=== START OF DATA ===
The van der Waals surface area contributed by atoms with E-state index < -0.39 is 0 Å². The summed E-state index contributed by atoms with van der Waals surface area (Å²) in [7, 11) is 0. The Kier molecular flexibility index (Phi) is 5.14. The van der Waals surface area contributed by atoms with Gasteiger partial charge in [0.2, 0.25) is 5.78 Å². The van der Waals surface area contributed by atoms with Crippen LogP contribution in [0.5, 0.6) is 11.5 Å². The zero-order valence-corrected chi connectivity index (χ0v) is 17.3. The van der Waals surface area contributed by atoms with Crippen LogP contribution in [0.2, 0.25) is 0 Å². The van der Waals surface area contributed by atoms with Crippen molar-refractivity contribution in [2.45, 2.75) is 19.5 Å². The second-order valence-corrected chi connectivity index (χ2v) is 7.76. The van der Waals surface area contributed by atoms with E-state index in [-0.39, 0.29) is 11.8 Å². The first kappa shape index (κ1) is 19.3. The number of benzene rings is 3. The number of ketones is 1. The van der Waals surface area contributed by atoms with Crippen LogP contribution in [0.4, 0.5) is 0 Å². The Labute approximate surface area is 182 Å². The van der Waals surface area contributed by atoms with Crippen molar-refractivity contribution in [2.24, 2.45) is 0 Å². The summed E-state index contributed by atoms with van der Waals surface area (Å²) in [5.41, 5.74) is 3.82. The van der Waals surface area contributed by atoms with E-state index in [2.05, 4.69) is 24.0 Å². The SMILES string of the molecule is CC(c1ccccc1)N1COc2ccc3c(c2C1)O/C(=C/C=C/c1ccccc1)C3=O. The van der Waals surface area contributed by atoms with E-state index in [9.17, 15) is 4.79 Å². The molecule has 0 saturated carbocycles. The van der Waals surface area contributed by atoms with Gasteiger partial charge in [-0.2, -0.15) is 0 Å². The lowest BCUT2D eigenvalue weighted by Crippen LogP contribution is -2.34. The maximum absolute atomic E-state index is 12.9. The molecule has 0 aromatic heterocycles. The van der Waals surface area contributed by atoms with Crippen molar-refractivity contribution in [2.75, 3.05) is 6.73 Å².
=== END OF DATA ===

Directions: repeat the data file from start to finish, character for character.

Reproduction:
The van der Waals surface area contributed by atoms with E-state index < -0.39 is 0 Å². The summed E-state index contributed by atoms with van der Waals surface area (Å²) in [7, 11) is 0. The Kier molecular flexibility index (Phi) is 5.14. The van der Waals surface area contributed by atoms with Gasteiger partial charge in [0.2, 0.25) is 5.78 Å². The van der Waals surface area contributed by atoms with Crippen LogP contribution in [0.5, 0.6) is 11.5 Å². The zero-order valence-corrected chi connectivity index (χ0v) is 17.3. The van der Waals surface area contributed by atoms with Crippen LogP contribution in [0.2, 0.25) is 0 Å². The van der Waals surface area contributed by atoms with Crippen molar-refractivity contribution in [2.45, 2.75) is 19.5 Å². The second-order valence-corrected chi connectivity index (χ2v) is 7.76. The van der Waals surface area contributed by atoms with E-state index in [-0.39, 0.29) is 11.8 Å². The first kappa shape index (κ1) is 19.3. The number of benzene rings is 3. The number of ketones is 1. The van der Waals surface area contributed by atoms with Crippen LogP contribution in [0.4, 0.5) is 0 Å². The Labute approximate surface area is 182 Å². The van der Waals surface area contributed by atoms with Crippen molar-refractivity contribution in [2.24, 2.45) is 0 Å². The summed E-state index contributed by atoms with van der Waals surface area (Å²) in [5.41, 5.74) is 3.82. The van der Waals surface area contributed by atoms with E-state index in [2.05, 4.69) is 24.0 Å². The SMILES string of the molecule is CC(c1ccccc1)N1COc2ccc3c(c2C1)O/C(=C/C=C/c1ccccc1)C3=O. The van der Waals surface area contributed by atoms with E-state index in [9.17, 15) is 4.79 Å². The molecule has 0 saturated carbocycles. The van der Waals surface area contributed by atoms with Gasteiger partial charge in [-0.2, -0.15) is 0 Å². The lowest BCUT2D eigenvalue weighted by Crippen LogP contribution is -2.34. The maximum absolute atomic E-state index is 12.9. The molecule has 0 aromatic heterocycles. The van der Waals surface area contributed by atoms with Crippen molar-refractivity contribution in [2.75, 3.05) is 6.73 Å².